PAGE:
Ayalon: Too early to resume Syria talks

Deputy FM: No US plan for Israel-Syria peace; Moallem: West Bank settlements obstructing peace.

July 13, 2009 19:35
1 minute read.
Ayalon: Too early to resume Syria talks

Danny Ayalon 248.88. (photo credit: AP)


Dear Reader,
As you can imagine, more people are reading The Jerusalem Post than ever before. Nevertheless, traditional business models are no longer sustainable and high-quality publications, like ours, are being forced to look for new ways to keep going. Unlike many other news organizations, we have not put up a paywall. We want to keep our journalism open and accessible and be able to keep providing you with news and analyses from the frontlines of Israel, the Middle East and the Jewish World.

As one of our loyal readers, we ask you to be our partner.

For $5 a month you will receive access to the following:

  • A user uxperience almost completely free of ads
  • Access to our Premium Section and our monthly magazine to learn Hebrew, Ivrit
  • Content from the award-winning Jerusalem Repor
  • A brand new ePaper featuring the daily newspaper as it appears in print in Israel

Help us grow and continue telling Israel’s story to the world.

Thank you,

Ronit Hasin-Hochman, CEO, Jerusalem Post Group
Yaakov Katz, Editor-in-Chief

UPGRADE YOUR JPOST EXPERIENCE FOR 5$ PER MONTH Show me later Don't show it again

Talk of a resumption of Israeli-Syrian peace negotiations is "very premature considering Syrian intransigence and support for terror," Deputy Foreign Minister Danny Ayalon told The Jerusalem Post on Monday. Speculation is rampant in Israel after the arrival of American diplomat and Syria expert Frederick Hoff, a top adviser to American Middle East envoy George Mitchell. Hoff's visit, which is taking place from Sunday to Wednesday, includes meetings with Defense Minister Ehud Barak, Ayalon, National Security Adviser Uzi Arad and a host of senior military and defense officials. After the meetings, he will fly to Damascus for meetings with Syrian President Bashar Assad and Foreign Minister Walid Muallem. Ayalon denied outright Israeli media reports that Hoff was bringing with him an early draft of an American plan for an Israel-Syria compromise on the Golan Heights. "There are no maps or plans, but rather [the visit] is part of a continuing dialogue and consultation, as befits two close allies," said Ayalon, adding that "Israel remains interested in looking closely at regional issues." Hoff has met in the past with Israeli security officials, including Uzi Arad. A statement by the Prime Minister's Office noted only that "Israel's stance on the Syrian issue is known - it is willing to renew negotiations without preconditions." Syria is demanding Israeli acquiescence to a full withdrawal from the Golan Heights before agreeing to negotiate, and Muallem on Monday charged that Israeli settlements in the West Bank posed an "obstacle to peace." Speaking in Damascus alongside European Union representative to the Middle East Mark Otte, the Syrian foreign minister urged the world to push Israel into accepting "the necessary conditions for peace." An American diplomatic official confirmed to the Post that "Hoff's title includes responsibility for Syria and Lebanon," but did not give specific information about the meetings.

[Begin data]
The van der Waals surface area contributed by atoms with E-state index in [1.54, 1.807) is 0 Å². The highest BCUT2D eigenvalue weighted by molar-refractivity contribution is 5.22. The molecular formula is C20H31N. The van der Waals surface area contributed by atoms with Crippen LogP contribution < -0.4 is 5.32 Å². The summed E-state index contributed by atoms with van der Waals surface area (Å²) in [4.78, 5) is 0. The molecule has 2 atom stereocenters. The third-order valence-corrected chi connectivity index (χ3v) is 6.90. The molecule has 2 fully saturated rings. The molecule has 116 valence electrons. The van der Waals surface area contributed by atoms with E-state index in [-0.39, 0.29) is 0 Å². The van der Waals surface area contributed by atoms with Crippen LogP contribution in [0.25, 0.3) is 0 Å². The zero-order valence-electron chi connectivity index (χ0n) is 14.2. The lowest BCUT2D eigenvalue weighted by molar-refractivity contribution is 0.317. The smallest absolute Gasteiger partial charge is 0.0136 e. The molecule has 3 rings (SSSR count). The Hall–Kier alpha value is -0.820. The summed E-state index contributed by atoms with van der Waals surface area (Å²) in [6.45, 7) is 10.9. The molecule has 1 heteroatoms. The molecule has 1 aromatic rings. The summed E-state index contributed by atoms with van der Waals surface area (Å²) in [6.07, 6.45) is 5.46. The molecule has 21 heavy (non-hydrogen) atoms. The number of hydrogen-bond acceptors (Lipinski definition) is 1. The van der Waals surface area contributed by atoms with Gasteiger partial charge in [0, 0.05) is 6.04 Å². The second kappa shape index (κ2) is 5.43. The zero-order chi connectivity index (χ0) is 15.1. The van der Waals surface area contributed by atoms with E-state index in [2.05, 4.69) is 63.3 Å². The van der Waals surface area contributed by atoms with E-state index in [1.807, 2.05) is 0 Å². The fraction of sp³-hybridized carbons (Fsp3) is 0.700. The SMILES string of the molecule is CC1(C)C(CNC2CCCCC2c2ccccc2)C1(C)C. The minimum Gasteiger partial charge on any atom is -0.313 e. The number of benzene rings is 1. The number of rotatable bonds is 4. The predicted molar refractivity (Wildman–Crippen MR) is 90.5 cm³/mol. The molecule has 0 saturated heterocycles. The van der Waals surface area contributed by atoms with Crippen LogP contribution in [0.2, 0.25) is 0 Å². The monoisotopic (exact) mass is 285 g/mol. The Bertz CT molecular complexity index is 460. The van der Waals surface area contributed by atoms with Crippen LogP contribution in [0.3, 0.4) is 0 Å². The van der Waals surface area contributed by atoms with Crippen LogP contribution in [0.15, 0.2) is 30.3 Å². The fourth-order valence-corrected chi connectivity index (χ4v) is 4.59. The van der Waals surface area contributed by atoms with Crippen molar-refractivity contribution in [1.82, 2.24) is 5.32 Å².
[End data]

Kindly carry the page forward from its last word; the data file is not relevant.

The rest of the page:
Related Content

July 16, 2018
Iranian general praises Gazan terror: Trump’s ‘threats don’t scare us’